“Once I’m out there on the mound, I just compete,” he said. “I don’t think about mechanics. I don’t think about my body. I know that I’ve exhausted every opportunity. I know that I’ve checked every single box.”

“So at the end of the day, when I get done pitching, I’m OK. I’m OK with a great outing, I’m OK with a bad outing. Because I know that I do everything in my power every five days to prepare my body and my mind to be out there.”

Despite that level of preparation and execution (with the accompanying sterling results), a fair amount of criticism came Stroman’s way this season regarding his length going into games (5.42 innings per start).

Motivations for such assessments aside, that seems misdirected, at best.

The nine seven-inning doubleheaders that Stroman started (led MLB; 83.4 pitches, 5.26 IP average per outing; 3.04 ERA), plus a 1/3-inning suspended game (April 11) and the outing he exited after an inning (June 22, hip) undoubtedly skewed his average workload.

His 179 innings logged in 2021 rank 25th in the majors. Not eye-popping but wholly solid coming off a goose egg in 2020. Even more so considering Corbin Burnes — NL ERA leader (2.43) and Cy Young Award contender — averaged 5.96 innings per start (0.54 IP; less than two outs more per start) in five fewer outings.

Conveniently, detractors have harped on this perceived weakness in Stroman’s game. And that’s unfortunate. But this isn’t a new development.

Image: Chris Simon

Since 2016, Stroman’s 870 1/3 innings logged rank 15th in the majors among qualified starters. His 15.4 wins above replacement (FanGraphs) over that span are good for 20th and his 0.89 home runs allowed per nine innings rank ninth.

And that includes the right-hander’s injury-plagued 2018 (19 starts; shoulder, blister) and 2020 opt-out.

All told, over that span, Stroman’s been one of the most consistently productive starting pitchers in baseball. Still, his achievements are discounted.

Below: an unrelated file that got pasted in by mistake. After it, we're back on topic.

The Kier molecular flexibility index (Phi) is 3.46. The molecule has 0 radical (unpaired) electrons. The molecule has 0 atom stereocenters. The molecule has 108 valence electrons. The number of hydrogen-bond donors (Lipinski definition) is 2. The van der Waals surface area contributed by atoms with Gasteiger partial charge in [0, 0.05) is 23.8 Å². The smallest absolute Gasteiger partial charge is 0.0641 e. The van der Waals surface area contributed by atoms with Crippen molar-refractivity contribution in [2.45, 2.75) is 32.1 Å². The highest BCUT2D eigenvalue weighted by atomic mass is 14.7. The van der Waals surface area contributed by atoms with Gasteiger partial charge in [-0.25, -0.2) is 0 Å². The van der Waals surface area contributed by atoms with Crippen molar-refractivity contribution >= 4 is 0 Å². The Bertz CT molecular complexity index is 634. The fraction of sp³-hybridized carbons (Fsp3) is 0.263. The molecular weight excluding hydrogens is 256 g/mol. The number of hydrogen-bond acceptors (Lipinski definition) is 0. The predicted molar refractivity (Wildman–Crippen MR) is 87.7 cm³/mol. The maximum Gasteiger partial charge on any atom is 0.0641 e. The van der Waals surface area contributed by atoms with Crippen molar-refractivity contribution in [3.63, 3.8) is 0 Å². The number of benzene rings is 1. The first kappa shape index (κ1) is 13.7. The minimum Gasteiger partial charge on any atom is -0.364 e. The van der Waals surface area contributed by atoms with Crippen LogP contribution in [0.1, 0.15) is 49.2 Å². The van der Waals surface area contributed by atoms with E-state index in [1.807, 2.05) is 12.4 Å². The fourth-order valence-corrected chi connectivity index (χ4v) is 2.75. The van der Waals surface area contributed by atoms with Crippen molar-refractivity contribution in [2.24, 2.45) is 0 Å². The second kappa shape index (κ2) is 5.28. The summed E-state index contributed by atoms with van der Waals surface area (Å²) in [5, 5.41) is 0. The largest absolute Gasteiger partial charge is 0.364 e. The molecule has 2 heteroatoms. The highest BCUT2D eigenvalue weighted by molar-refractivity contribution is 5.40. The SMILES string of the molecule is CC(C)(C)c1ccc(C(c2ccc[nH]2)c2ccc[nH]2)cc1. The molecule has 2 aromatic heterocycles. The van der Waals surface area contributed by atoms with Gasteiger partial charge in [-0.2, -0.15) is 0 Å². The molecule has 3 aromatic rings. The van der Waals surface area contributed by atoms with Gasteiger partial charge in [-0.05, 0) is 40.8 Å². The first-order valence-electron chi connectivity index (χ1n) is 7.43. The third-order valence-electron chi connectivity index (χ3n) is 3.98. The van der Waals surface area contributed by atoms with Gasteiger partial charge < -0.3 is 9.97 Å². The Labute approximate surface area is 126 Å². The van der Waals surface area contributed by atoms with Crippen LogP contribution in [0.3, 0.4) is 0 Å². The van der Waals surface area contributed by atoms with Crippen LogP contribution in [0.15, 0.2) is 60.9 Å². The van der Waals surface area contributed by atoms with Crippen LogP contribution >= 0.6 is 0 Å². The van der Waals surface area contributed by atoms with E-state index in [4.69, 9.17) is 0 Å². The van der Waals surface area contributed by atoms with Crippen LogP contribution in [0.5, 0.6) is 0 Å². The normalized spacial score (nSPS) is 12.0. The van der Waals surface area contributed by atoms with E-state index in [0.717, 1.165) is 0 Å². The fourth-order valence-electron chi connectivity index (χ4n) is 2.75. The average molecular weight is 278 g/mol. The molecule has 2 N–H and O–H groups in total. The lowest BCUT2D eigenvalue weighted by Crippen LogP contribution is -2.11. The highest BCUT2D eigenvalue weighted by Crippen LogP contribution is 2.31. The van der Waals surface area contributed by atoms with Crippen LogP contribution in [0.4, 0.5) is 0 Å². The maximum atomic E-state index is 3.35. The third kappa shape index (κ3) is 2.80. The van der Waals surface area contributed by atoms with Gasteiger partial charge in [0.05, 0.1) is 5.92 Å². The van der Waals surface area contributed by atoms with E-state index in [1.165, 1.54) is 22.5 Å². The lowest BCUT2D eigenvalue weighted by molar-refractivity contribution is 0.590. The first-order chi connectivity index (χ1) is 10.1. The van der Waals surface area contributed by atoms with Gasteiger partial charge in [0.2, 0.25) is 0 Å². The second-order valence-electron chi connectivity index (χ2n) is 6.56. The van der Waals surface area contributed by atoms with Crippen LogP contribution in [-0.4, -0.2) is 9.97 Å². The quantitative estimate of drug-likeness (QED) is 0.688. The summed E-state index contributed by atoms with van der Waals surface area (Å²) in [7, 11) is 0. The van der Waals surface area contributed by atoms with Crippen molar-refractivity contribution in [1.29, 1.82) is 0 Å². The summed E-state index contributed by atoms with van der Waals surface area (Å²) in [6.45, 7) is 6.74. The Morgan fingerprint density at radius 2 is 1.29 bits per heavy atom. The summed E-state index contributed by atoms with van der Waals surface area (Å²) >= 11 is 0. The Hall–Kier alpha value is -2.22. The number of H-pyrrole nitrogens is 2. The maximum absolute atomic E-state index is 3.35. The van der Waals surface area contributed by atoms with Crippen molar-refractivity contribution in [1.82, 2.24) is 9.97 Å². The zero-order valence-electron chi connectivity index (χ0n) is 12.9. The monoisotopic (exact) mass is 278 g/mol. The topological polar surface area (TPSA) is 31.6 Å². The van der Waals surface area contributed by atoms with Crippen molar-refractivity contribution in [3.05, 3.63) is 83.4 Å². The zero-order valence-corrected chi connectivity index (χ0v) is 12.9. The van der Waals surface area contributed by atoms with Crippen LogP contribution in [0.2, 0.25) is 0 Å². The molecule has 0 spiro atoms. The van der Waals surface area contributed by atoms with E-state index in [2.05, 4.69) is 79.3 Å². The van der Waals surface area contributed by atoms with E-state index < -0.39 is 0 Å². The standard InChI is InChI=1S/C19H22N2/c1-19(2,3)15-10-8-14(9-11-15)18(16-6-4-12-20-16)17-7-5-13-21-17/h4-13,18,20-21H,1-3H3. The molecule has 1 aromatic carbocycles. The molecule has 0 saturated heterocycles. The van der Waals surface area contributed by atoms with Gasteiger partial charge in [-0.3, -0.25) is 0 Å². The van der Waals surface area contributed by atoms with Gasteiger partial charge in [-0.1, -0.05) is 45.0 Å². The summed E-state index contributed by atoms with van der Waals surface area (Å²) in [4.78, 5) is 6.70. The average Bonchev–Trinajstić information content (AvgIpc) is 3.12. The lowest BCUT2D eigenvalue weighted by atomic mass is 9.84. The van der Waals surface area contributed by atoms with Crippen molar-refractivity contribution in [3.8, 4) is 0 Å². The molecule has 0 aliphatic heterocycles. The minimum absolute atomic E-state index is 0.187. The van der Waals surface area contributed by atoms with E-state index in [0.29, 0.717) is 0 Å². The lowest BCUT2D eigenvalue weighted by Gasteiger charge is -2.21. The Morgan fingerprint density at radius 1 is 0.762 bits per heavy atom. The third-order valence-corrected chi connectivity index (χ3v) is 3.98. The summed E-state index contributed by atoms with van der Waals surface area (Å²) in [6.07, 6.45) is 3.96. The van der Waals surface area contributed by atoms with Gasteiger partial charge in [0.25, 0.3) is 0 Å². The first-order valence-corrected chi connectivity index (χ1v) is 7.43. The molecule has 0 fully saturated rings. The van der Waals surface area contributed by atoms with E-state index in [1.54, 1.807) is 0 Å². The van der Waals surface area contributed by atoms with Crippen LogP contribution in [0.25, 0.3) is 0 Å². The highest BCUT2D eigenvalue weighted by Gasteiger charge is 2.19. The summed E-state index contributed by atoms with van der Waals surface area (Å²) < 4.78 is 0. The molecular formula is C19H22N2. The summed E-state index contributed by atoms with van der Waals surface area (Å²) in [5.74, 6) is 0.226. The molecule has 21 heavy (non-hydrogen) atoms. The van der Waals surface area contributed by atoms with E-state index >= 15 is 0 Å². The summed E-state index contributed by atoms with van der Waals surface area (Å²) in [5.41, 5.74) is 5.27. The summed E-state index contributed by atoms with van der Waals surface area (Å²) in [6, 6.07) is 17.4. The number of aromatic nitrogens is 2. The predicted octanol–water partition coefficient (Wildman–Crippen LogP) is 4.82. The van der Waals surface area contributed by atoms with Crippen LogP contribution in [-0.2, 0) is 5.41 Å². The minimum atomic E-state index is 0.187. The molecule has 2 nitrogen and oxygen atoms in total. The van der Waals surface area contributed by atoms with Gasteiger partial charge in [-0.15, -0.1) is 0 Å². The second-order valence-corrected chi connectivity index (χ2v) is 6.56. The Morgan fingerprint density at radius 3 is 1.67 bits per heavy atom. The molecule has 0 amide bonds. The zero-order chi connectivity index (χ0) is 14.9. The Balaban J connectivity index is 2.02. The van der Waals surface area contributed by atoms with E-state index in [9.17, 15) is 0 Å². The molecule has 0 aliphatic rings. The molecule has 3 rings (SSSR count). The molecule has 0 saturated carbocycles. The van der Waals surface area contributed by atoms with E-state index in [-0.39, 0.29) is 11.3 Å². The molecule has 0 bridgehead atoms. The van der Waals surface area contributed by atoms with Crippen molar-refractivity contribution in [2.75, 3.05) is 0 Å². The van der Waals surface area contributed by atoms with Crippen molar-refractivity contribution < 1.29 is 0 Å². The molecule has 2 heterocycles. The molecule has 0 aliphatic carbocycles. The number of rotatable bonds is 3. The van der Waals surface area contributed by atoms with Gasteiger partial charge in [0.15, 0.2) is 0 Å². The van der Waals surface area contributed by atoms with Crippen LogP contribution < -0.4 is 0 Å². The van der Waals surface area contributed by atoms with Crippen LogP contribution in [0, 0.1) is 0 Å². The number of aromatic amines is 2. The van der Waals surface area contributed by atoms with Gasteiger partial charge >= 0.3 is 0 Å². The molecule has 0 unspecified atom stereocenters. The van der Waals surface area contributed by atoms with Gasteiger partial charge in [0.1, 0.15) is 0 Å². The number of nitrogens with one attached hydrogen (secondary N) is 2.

“My durability and my ability as a workhorse should never be called into question,” Stroman said. “That only usually comes from reporters who don’t do their research. It’s easy to see a number and assume. But if you do just a little bit of research and you’ll understand that I’m someone who’s gonna go out there and compete.”

“I don’t have to prove myself anymore, my numbers speak for themselves,” he added. “There aren’t too many guys who throw like me and throw as often as me and I’m aware of that.”

The countless hours spent tinkering with his wide arsenal of pitches (sinker, slider, four-seam, cutter, split-change, the occasional curveball) has given Stroman the ability to tailor-make approaches for certain situations, individual hitters, what have you.

His cutter, which Stroman admittedly “can shape however I want”, has observed spin directions of nearly three-quarters of a clock face. That’s baffling to a hitter who has milliseconds to identify a pitch and commit to an offering (image below via Stacast).

His sinker (-5 run value; 21st in MLB among pitchers with over 150 PA) and slider (.244 wOBA and 37% whiff rate rank 11th and 20th, respectively, among the same group) are elite.

One would assume that Stroman is knee-deep in the mountains of analytical data available to major league clubhouses when researching and implementing. In actuality, absorbing and applying that information is only a fraction of what goes into his game preparation.